Green v. Larson et al

Filing 31

ORDER accepting 29 Report and Recommendations. The Petioner's 1 Petition for Writ of Habeas Corpus pursuant to 28 U.S.C. § 2254 is denied. It is further ordered denying Petitioner a Certificate of Appealability.(see attached pdf for complete information) Signed by Judge Raner C Collins on 8/30/2012. (GCP)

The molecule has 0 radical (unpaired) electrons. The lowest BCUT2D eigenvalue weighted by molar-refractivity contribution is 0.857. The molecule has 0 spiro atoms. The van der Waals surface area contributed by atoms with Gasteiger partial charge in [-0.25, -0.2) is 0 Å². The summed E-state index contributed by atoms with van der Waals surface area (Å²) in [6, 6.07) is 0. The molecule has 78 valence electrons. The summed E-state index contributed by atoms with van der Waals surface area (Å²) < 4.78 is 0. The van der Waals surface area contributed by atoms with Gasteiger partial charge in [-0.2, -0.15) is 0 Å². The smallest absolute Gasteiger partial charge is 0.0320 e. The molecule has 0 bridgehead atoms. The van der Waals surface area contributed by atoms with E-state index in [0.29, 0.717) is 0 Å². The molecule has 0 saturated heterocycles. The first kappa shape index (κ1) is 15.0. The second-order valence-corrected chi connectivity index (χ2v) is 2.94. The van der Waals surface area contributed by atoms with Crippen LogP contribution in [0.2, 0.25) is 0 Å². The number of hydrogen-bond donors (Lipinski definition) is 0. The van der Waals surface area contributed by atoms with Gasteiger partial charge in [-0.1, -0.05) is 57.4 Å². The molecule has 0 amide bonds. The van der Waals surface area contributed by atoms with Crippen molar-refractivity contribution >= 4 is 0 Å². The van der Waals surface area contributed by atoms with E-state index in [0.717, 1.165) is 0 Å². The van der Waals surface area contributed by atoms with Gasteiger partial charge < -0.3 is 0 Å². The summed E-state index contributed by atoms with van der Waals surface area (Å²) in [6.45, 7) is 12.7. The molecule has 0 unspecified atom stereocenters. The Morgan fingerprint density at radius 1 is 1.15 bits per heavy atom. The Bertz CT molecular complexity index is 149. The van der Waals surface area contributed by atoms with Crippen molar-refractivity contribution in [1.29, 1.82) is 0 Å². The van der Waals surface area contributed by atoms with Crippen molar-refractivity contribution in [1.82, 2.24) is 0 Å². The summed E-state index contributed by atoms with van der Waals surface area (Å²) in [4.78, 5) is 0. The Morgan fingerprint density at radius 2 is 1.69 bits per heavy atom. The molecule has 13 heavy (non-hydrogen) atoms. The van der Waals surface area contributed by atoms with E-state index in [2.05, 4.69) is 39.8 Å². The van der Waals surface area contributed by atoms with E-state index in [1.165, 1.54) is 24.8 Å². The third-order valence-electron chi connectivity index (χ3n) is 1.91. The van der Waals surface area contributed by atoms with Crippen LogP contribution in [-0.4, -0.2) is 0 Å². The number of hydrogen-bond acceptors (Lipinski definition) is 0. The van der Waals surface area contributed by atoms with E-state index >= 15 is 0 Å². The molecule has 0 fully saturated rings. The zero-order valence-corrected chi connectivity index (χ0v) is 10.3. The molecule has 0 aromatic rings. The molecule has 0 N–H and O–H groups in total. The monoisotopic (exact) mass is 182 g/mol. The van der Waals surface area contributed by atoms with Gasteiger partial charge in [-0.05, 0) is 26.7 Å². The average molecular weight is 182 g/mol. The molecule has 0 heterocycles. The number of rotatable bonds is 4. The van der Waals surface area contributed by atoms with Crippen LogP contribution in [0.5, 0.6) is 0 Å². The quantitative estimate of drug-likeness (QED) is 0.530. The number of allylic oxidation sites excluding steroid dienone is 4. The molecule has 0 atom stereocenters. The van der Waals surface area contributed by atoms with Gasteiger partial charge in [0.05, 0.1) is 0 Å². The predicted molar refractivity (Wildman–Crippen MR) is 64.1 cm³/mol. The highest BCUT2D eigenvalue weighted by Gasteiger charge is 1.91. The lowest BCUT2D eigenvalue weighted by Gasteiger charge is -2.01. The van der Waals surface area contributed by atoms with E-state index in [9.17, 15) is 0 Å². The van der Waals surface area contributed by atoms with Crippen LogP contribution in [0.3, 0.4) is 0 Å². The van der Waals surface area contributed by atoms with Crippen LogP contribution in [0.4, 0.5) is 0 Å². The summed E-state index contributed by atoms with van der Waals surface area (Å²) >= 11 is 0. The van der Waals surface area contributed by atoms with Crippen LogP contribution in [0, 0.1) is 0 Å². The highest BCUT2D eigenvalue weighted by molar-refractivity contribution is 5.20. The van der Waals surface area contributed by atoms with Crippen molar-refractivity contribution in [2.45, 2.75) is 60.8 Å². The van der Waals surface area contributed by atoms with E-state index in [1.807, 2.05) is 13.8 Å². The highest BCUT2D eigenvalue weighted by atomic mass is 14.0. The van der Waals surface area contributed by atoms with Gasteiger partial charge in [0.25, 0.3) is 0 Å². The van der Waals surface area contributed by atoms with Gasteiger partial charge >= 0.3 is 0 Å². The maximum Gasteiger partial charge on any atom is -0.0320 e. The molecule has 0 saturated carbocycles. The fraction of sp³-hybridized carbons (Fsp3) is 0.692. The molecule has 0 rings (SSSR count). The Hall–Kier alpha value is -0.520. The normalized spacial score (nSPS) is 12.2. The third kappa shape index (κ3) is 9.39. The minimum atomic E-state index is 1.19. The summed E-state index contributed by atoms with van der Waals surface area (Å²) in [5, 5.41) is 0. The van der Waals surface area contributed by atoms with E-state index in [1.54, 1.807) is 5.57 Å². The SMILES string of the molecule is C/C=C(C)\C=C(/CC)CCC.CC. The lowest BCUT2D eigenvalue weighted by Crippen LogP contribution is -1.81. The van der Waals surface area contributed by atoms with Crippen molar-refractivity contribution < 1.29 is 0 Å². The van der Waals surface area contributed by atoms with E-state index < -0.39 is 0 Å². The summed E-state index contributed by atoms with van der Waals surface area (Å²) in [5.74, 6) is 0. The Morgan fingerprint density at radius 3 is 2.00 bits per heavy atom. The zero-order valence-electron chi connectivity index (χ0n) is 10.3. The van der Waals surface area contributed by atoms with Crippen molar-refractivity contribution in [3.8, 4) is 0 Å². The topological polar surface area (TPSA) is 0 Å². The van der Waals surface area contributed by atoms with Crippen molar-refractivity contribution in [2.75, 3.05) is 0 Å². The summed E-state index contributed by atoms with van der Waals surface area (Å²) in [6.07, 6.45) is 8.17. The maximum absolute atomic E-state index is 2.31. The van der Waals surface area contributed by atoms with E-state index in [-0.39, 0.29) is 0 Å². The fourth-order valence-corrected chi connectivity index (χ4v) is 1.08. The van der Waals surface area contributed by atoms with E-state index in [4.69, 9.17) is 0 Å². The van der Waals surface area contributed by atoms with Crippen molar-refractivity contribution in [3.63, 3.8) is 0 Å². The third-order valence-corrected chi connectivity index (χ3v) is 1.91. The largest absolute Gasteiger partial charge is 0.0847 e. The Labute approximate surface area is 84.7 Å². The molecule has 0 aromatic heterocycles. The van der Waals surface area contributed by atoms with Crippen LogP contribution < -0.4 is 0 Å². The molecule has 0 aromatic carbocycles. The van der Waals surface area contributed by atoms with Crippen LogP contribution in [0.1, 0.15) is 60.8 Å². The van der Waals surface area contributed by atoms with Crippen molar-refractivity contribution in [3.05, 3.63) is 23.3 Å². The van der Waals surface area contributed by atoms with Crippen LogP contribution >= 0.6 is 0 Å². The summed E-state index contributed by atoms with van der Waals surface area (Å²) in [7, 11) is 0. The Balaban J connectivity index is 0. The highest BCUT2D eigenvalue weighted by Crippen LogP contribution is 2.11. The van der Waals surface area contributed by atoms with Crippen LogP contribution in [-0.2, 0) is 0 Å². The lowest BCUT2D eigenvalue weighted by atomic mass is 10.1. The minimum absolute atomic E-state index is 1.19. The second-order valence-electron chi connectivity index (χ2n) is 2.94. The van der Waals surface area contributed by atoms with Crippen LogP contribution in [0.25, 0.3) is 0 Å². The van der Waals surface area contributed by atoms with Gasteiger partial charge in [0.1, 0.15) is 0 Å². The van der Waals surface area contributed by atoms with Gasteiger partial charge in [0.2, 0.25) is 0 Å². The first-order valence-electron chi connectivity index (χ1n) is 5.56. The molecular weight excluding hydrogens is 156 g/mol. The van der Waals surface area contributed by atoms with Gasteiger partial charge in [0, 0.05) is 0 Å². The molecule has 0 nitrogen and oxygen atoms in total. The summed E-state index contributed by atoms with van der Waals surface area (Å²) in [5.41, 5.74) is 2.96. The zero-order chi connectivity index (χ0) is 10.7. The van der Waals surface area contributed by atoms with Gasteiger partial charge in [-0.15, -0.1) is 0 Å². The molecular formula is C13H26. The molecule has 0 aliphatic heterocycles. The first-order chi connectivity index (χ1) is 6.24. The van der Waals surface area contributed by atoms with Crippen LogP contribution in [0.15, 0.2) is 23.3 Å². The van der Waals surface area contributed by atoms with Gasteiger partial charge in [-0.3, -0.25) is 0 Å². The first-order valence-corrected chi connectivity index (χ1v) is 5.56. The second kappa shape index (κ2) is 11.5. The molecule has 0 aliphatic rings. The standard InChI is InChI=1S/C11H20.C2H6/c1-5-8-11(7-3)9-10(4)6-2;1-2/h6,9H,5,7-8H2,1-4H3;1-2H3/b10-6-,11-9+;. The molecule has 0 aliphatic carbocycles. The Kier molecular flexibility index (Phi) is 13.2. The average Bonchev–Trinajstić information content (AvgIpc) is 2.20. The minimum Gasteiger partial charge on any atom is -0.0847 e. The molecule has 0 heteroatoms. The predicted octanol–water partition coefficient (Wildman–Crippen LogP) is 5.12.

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1 2 3 4 5 6 IN THE UNITED STATES DISTRICT COURT 7 FOR THE DISTRICT OF ARIZONA 8 9 Petitioner, 10 11 ) ) ) ) ) ) ) ) ) ) ) ) Baron Sylvester Green, II, vs. 12 Barry Larson, et al., 13 Respondent. 14 No. CV 10-005-TUC-RCC ORDER 15 16 17 On January 6, 2010 Petitioner filed a Petition under 28 U.S.C. § 2254 for a Writ of 18 Habeas Corpus by a Person in State Custody. (Doc. 1). The Petition was fully briefed, and 19 the Honorable Jacqueline J. Rateau, United States Magistrate Judge, filed a Report and 20 Recommendation (Recommendation) in this action, which advised the Court to deny the 21 Petition. (Doc. 29). The Recommendation advised the Court to dismiss the claims because 22 they were either unexhausted or without merit. (Id.). Petitioner objects and argues the 23 Recommendation erred as to all claims except Claims Five, Eight, and Nine. (Doc. 30). The 24 Court will adopt the Recommendation and deny the Petition. 25 I. 26 BACKGROUND Petitioner does not object to the Recommendation’s summary of the relevant factual 27 and procedural history. (Doc. 30). The Court has reviewed this portion of the 28 Recommendation for clear error and, finding none, adopts the Recommendation’s summary 1 of the relevant factual and procedural history. See Advisory Committee Notes to 2 Fed.R.Civ.P. 72 (citing Campbell v. United States District Court, 501 F.2d 196, 206 (9th 3 Cir.1974)). 4 II. STANDARD FOR HABEAS RELIEF 5 Under the Antiterrorism and Effective Death Penalty Act of 1996 (AEDPA), a 6 petitioner is not entitled to habeas relief on any claim “adjudicated on the merits” by the state 7 court unless that adjudication: 8 9 10 (1) resulted in a decision that was contrary to, or involved an unreasonable application of, clearly established Federal law, as determined by the Supreme Court of the United States; or (2) resulted in a decision that was based on an unreasonable determination of the facts in light of the evidence presented in the State court proceeding. 11 12 A state court decision is “contrary to” clearly established precedent if the state court 13 applies a rule that contradicts governing law set forth by the Supreme Court or if the state 14 court arrives at a result different from Supreme Court precedent on materially 15 indistinguishable facts. Williams v. Taylor, 529 U.S. 362, 405-406 (2000). In characterizing 16 claims subject to analysis under the “contrary to” prong, the Court has observed that “a run- 17 of-the-mill state-court decision applying the correct legal rule to the facts of the prisoner’s 18 case would not fit comfortably within § 2254(d)(1)’s ‘contrary to’ clause.” Id. at 406; 19 Lambert v. Blodgett, 393 F.3d 943, 974 (9th Cir. 2004). 20 Under the “unreasonable application” prong, a federal habeas court may grant relief 21 where a state court “identifies the correct governing legal rule from [the Supreme] Court’s 22 cases but unreasonably applies it to the facts of the” or “unreasonably 23 extends a legal precedent from [Supreme Court] precedent to a new context where it should 24 not apply or unreasonably refuses to extend that principle to a new context where it should 25 apply.” Williams, 529 U.S. at 407. The “unreasonable application” clause requires a state 26 court decision to be more than incorrect or erroneous; the state court’s application of federal 27 law must be “objectively unreasonable.” Lockyer v. Andrade, 538 U.S. 63, 75, 123 S.Ct. 28 1166 (2003) (citing Williams, 529 U.S. at 409-12). -2- 1 Under the standard set for in § 2254(d)(2), habeas relief is available only if the state 2 court decision was based on an unreasonable determination of the facts. Miller-El v. Dretke, 3 545 U.S. 231, 240, 125 S.Ct. 2317 (2005) (Miller-El II). A state court decision “based on 4 a factual determination will not be overturned on factual grounds unless objectively 5 unreasonable in light of the evidence presented in the state-court proceeding.” Miller-El v. 6 Cockrell, 537 U.S. 322, 340, 123 S.Ct. 1029 (2003) (Miller-El I); see Taylor v. Maddox, 366 7 F.3d 992, 999 (9th Cir. 2004). In considering a challenge under § 2254(d)(2), state court 8 factual determinations are presumed to be correct, and a petitioner bears the “burden of 9 rebutting this presumption by clear and convincing evidence.” 28 U.S.C. § 2254(e)(1); 10 Miller-El II, 545 U.S. at 240. 11 III. INEFFECTIVE ASSISTANCE OF COUNSEL 12 A. Strickland Standard 13 Claims of ineffective assistance of counsel are governed by the principles set forth in 14 Strickland v. Washington, 466 U.S. 668 (1984). To prevail under Strickland, a petitioner 15 must show that counsel's representation fell below an objective standard of reasonableness 16 and that the deficiency prejudiced the defense. Id. at 687-88. 17 The inquiry under Strickland is highly deferential and “every effort [must] be made 18 to eliminate the distorting effects of hindsight, to reconstruct the circumstances of counsel's 19 challenged conduct, and to evaluate the conduct from counsel's perspective at the time.” Id. 20 at 689; see Wong v. Belmontes, 130 S.Ct. 383, 384 (2009) (per curiam); Bobby v. Van Hook, 21 130 S.Ct. 13, 16 (2009) (per curiam). Thus, to satisfy Strickland' s first prong, a defendant 22 must overcome “the presumption that, under the circumstances, the challenged action might 23 be considered sound trial strategy.” 466 U.S. at 689. With respect to Strickland' s second 24 prong, a petitioner must affirmatively prove prejudice by “show[ing] that there is a 25 reasonable probability that, but for counsel's unprofessional errors, the result of the 26 proceeding would have been different. A reasonable probability is a probability sufficient 27 to undermine confidence in the outcome.” Id. at 694. 28 -3- 1 B. 2 In his petition for post-conviction relief (PCR), Petitioner argued trial counsel was 3 ineffective for failing to secure the testimony of five witnesses who would have testified, to 4 varying degrees, to Olden’s confession. (Doc. 17-4 at 17-20). The PCR court ruled trial 5 counsel was not ineffective for failing to call these witnesses because the decision was 6 tactical. (Doc. 1 at 30). Claim One 7 Petitioner re-alleges this same claim now, (Doc. 1 at 3; Doc. 2 at 8-12), and the 8 Recommendation found the PCR court’s decision was not unreasonable. (Doc. 29 at 16-19). 9 In his objections to the Recommendation, Petitioner argues the Recommendation 10 mischaracterizes the potential testimony from the five witnesses, ignores the cumulative 11 effect the witnesses’ statements would have had, and does not analyze whether Olden’s 12 confessions were statements against interest and excepted from the hearsay rules. (Doc. 30 13 at 2-8). 14 The Court finds these objections unpersuasive. The question here is whether the PCR 15 court was unreasonable in determining that trial counsel employed a reasonable strategy in 16 deciding not to call the five witnesses. Based on the record, that determination was not 17 unreasonable. Petitioner has not demonstrated ineffectiveness of counsel as to Claim One. 18 C. 19 At trial, Petitioner’s counsel attempted to introduce the testimony of Ron Perkins. 20 (Petition Ex. B at 8::14-15:21).1 Ron Perkins would have testified that Reynaldo Olden told 21 him that Olden and Monte Jenkins shot the victims. (Id.). After Perkins invoked his Fifth 22 Amendment rights, the trial court found him unavailable as a witness and also precluded 23 introduction of his free talk. (Petition Ex. C at 3:3-5:15; 108:13-114:4). Claim Two 24 In his petition for post-conviction review (PCR), Petitioner alleged his trial counsel 25 was ineffective for failing to (1) provide the details of Ron Perkins’s proposed testimony to 26 27 28 1 Citation is to the page numbers on the transcript originals and not to the page numbers assigned by CM/ECF. -4- 1 the court, (2) tell the court that five independent witnesses could corroborate Perkins’ 2 testimony, (3) argue Perkins could not invoke his Fifth Amendment rights because he had 3 no reason to apprehend prosecution as a result of his testimony, (4) seek use immunity for 4 Perkins’s testimony, and (5) seek admission of the free talk transcript through a hearsay 5 exception. (Doc. 17-4 at 6-16). The PCR court ruled Petitioner’s claims failed both prongs 6 of the Strickland test. (Doc. 1 at 28). Petitioner’s counsel’s performance was not deficient 7 because deciding not to re-argue his position after the trial court had already made its 8 decision was reasonable. (Id.). Even if counsel’s performance were deficient, it was not 9 prejudicial because Perkins’s weak testimony was directly contradicted by the eye witness 10 testimony of one victim. (Id. at 29). Finally, the PCR court ruled the free talk was 11 inadmissible as hearsay, so trial counsel’s failure to argue for its admission was neither 12 deficient nor prejudicial. (Id.). 13 Petitioner re-alleges these same claims now in Claim Two of the Petition. (Doc. 1 at 14 4; Doc. 2 at 12-21). The Recommendation found the PCR court’s decision was not 15 unreasonable. (Doc. 29 at 10-16). In his objections to the Recommendation, Petitioner again 16 argues Perkins was not entitled to invoke his Fifth Amendment rights and, if he was, he 17 should have been granted use immunity. (Doc. 30 at 8-9). 18 These objections only relate to whether trial counsel’s performance was deficient for 19 failing to more forcibly argue these issues. The problem remains that Petitioner’s inability 20 to call Perkins as a witness or introduce his free talk did not prejudice him. As the PCR court 21 noted, Perkins would only be able to testify that Olden and Jenkins were present at the 22 shooting but could not testify as to whether Petitioner’s was present. This evidence pales in 23 comparison to a victim’s testimony that Petitioner was in the room and held a gun. 24 Because failure to introduce Perkins’s testimony or free talk was not prejudicial, the 25 Court finds Petitioner has not demonstrated ineffective assistance of counsel as to Claim 26 Two. 27 28 -5- 1 D. 2 In his PCR, Petitioner argued trial counsel was ineffective because he failed to (1) 3 make an adequate pretrial investigation, (2) ask certain questions in voir dire, (3) make an 4 adequate opening statement or closing argument, (4) impeach Ron Otteson’s testimony based 5 on his admitted drug use, (5) instruct a defense witness how to dress for court, (6) effectively 6 cross-exam a victim, (7) suppress Petitioner’s statement, or (8) request certain jury 7 instructions. (Doc. 17-4 at 20-25). The PCR court ruled Petitioner’s allegations did not 8 amount to ineffective assistance of counsel because he could not demonstrate substantial 9 prejudice or lack of strategy. (Doc. 1 at 31). Claim Four 10 Petitioner re-alleges these claims in Claim Four of the Petition. (Doc. 1 at 6; Doc. 2 11 at 23-27). The Recommendation found the PCR court’s decision was not unreasonable and, 12 after de novo review, that Petitioner’s statement was voluntary. (Doc. 29 at 22-26). In his 13 objections to the Recommendation, Petitioner argues the Recommendation did not properly 14 analyze the record but fails to give any specific examples or argument. Therefore, the Court 15 finds Petitioner has not objected to this portion of the Recommendation. Finding no clear 16 error, the Court adopts the Recommendation as to this claim. See Advisory Committee Notes 17 to Fed.R.Civ.P. 72 (citing Campbell, 501 F.2d at 206). 18 IV. CLAIM THREE 19 At trial, Monte Jenkins invoked his Fifth Amendment rights. (Petitioner Ex. B at 20 3:11-7:25). As a result, Petitioner moved to admit a letter Jenkins wrote claiming the 21 Petitioner left before the shooting began. (Petition Ex. C at 105:2-108:3). The trial court 22 concluded the letter was not a statement against interest and denied the motion. (Id.) 23 Petitioner appealed the ruling, but the Arizona Court of Appeals upheld the trial court’s 24 decision because the letter did not clearly place Jenkins at the shooting. (Doc. 17-1). The 25 Arizona Court of Appeals also found that preclusion of the letter did not violate Petitioner’s 26 right to present a defense. (Id.). 27 Petitioner now claims now that it violated his right to present a defense. (Doc. 1 at 28 5; Doc. 2 at 21-22). The Recommendation found the letter was reasonably interpreted as not -6- 1 being against Jenkins’s interest. 2 Recommendation, Petitioner argues Jenkins’s statement that Petitioner left before the 3 shooting began requires the inference that Jenkins was present at the shooting, which would 4 be inculpatory. (Doc. 30 at 10). The Court disagrees. The inference is not unavoidable, and 5 Jenkins’s letter was not sufficiently explicit to qualify as a statement against interest. The 6 Court will adopt the Recommendation as to this claim. 7 V. (Doc. 29 at 19-22). In his objections to the CLAIMS SIX & SEVEN 8 In Claims Six and Seven, Petitioner alleges due process violations as a result of the 9 PCR court’s refusal to hold an evidentiary hearing or allow discovery. (Doc. 1 at 8-9; Doc. 10 2 at 28-29). The Recommendation found these claims were not exhausted because they were 11 presented only as state law claims to the Arizona Court of Appeals. (Doc. 29 at 5-7). In his 12 objections to the Recommendation, Petitioner argues his citation to federal authority in his 13 appeal of these issues is sufficient to exhaust the claims. (Doc. 30 at 12). Simply citing to 14 federal authority is not sufficient to raise a claim for exhaustion purposes. See Shumway v. 15 Payne, 223 F.3d 982, 987 (9th Cir. 2000); Castillo v. McFadden, 399 F.3d 993, 1003 (9th 16 Cir. 2005). Accordingly, the Court adopts the Recommendation as to this issue. 17 VI. REMAINING CLAIMS & MOTIONS 18 Petitioner has not objected to the Recommendation’s findings regarding Claims Five, 19 Eight, and Nine. (Doc. 30). The Court has reviewed these portions of the Recommendation 20 for clear error and, finding none, adopts them. 21 Fed.R.Civ.P. 72 (citing Campbell, 501 F.2d at 206). See Advisory Committee Notes to 22 Within his objections, Petitioner also moved for an extension of time to file 23 supplemental objections and for discovery and an evidentiary hearing. The Court will not 24 extend the time for objections because Petitioner had adequate time to prepare his objections 25 and offers no specific reason why the time allotted was not sufficient. The Court will deny 26 the motion for discovery and an evidentiary hearing because the Court has determined that 27 the Petition is without merit. 28 -7- 1 VII. CERTIFICATE OF APPEALABILITY 2 A certificate of appealability may issue “only if the applicant has made a substantial 3 showing of the denial of a constitutional right.” 28 U.S.C. § 2253(c)(2). “[A] substantial 4 showing of the denial of a constitutional right ... includes showing that reasonable jurists 5 could debate whether ... the petition should have been resolved in a different manner or that 6 the issues presented were ‘adequate to deserve encouragement to proceed further.’” Slack 7 v. McDaniel, 529 U.S. 473, 484 (2000) (quoting Barefoot v. Estelle, 463 U.S. 880, 893 n.4 8 (1983)). “When the district court denies a habeas petition on procedural grounds without 9 reaching the prisoner’s underlying constitutional claim, a [certificate of appealability] should 10 issue when the prisoner shows, at least, that jurists of reason would find it debatable whether 11 the petition states a valid claim of the denial of a constitutional right and that jurists of reason 12 would find it debatable whether the district court was correct in its procedural ruling.” Slack, 13 529 U.S. at 484. 14 The Court finds that Petitioner has not demonstrated that reasonable jurists would find 15 it debatable whether the Court was correct in its procedural rulings, that the petition should 16 have been resolved in a different manner, or that the issues presented were “adequate to 17 deserve encouragement to proceed further.” 18 VIII. CONCLUSION 19 As discussed above, this Petition is without merit. The state courts reasonably 20 resolved Claims One through Four. Petitioner failed to exhaust Claims Six and Seven, and 21 Petitioner does not object to the Recommendation’s resolution of the remaining claims. 22 Accordingly, 23 /// 24 /// 25 /// 26 /// 27 /// 28 /// -8- 1 The Court ACCEPTS the Recommendation of Magistrate Judge Rateau. (Doc. 29). 2 IT IS ORDERED that the Petitioner’s Petition is DENIED. (Doc. 1 in CV 10-005). 3 IT IS FURTHER ORDERED denying Petitioner a Certificate of Appealability. 4 DATED this 30th day of August, 2012. 5 6 7 8 9 10 11 12 13 14 15 16 17 18 19 20 21 22 23 24 25 26 27 28 -9-